In 2014 EuroMaidan, dubbed the Revolution of Dignity, swept Ukraine and numerous young people from the village participated in protests in the state capitol, Kyiv; most recently young men from the village have been conscripted to serve in the conflict area in the east of the country. Most of the images coming from Ukraine dramatize turbulence, violence and war. I am returning to Kryvorivnya to continue photographing these epochal changes as they play out in the everyday lives of ordinary people.

— Lida Suchy

Marion Wilson

Marion Wilson has built collaborative partnerships with botanists, homeless people, students and neighbors — accessing individual expertise and working non-hierarchically. Her own studio work uses artifacts of the photography industry in sculpture, painting and printed photographs; specifically researching and classifying endangered landscapes and useful and stress tolerant botanies. Wilson recently drove MossLab/The Mobile Field Station (a renovated RV as a mobile art and botany viewing lab) 1600 miles from Syracuse, NY to Miami as a special project for PULSE ART Fair 2015 collecting moss species and experiences of “first looking encounters” with species along the way. Wilson will have upcoming exhibitions and residencies at Schuykill Center for Art and Environment; McColl Center for the Arts in Charlotte, NC and Sculpture Space in Utica, NY. Her work has been published in Hyperallergic, The New York Times, Art in America and Sculpture Magazine.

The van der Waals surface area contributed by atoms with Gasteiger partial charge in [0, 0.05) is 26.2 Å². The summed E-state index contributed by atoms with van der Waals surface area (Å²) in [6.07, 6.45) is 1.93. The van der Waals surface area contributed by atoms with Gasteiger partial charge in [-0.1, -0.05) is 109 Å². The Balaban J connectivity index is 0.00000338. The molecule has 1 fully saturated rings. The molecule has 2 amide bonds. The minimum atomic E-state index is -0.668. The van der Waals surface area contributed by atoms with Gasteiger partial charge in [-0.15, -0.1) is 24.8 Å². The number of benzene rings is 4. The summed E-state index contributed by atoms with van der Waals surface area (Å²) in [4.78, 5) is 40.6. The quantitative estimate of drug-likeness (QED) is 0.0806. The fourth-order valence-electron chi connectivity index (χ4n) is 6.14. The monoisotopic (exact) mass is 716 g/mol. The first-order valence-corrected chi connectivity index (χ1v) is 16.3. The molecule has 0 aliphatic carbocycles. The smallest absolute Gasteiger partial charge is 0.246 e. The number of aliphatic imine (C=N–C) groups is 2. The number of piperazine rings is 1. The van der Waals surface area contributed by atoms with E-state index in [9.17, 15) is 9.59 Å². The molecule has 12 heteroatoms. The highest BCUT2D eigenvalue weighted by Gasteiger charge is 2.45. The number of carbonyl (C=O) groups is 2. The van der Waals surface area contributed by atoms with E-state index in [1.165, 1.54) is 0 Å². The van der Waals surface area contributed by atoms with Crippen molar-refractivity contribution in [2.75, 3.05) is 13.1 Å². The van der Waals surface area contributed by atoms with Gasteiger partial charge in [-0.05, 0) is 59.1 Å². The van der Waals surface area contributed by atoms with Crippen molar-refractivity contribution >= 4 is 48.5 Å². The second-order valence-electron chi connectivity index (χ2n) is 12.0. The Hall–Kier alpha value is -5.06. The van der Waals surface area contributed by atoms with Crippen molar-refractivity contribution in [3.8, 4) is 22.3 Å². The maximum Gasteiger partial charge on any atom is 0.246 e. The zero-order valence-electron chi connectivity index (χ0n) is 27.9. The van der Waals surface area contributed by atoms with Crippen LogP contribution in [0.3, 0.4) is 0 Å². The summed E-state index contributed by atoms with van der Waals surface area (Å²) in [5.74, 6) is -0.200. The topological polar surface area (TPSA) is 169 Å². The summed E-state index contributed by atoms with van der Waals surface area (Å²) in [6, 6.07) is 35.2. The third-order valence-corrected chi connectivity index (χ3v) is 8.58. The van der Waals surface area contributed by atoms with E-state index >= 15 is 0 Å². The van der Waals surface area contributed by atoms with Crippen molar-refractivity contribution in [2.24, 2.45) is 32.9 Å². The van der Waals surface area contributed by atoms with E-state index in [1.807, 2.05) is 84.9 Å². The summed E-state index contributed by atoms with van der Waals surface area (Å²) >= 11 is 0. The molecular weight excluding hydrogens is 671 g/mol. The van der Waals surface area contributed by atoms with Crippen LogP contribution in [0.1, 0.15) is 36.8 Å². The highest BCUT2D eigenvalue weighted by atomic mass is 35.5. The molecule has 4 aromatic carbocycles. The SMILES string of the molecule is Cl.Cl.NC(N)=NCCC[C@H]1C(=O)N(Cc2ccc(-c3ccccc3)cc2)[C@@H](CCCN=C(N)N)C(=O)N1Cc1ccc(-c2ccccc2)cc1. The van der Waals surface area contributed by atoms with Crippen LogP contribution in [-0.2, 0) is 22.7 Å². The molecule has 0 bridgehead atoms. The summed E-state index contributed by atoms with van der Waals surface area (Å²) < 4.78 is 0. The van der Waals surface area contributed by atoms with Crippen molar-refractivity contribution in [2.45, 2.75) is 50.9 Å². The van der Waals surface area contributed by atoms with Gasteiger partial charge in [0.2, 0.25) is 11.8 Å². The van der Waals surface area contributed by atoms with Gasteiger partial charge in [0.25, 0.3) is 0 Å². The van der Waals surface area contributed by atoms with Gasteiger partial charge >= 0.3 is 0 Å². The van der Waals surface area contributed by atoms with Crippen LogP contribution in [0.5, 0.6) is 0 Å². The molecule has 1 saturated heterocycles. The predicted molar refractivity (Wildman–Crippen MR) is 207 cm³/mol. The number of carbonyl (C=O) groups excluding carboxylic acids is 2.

Studying the diversity of moss is about paying attention to what is small, omnipresent, place based, and profoundly overlooked – and hopefully, speaks to our humanness. I research endangered landscapes and stress tolerant botanies – including moss and gingko. Over a year ago, I began studying botany, specifically moss, with bryophyte expert, Dr. Robin Kimmerer. Moss interests me scientifically and metaphorically as the first form of plant life; the most overlooked; because it references the crucifixion (moss dies and lives again); and because it continues to photosynthesize under the snow. Looking closely for me, seeing for the first time, or seeing again is both an act of wonder and an act of politics.

In these prints I blow up large these otherwise tiny images of sphagnum or sporophytes at varying microscopies – reversing my usual play with scale where I have painted landscapes on recycled pieces of photography glass.

I have lived in Syracuse, NY for twenty years and was raised in New York City, campaigning on the streets with and for my parents who were active in leftist politics. My upbringing contributes to my art practice that is attached closely to the landscape and community in which I live; and has faith in the idea that what we do on the small scale, matters on the very large scale.

— Marion Wilson

For more information about the Light Work Grants in Photography, including past recipients and how to apply, please visit www.lightwork.org/grants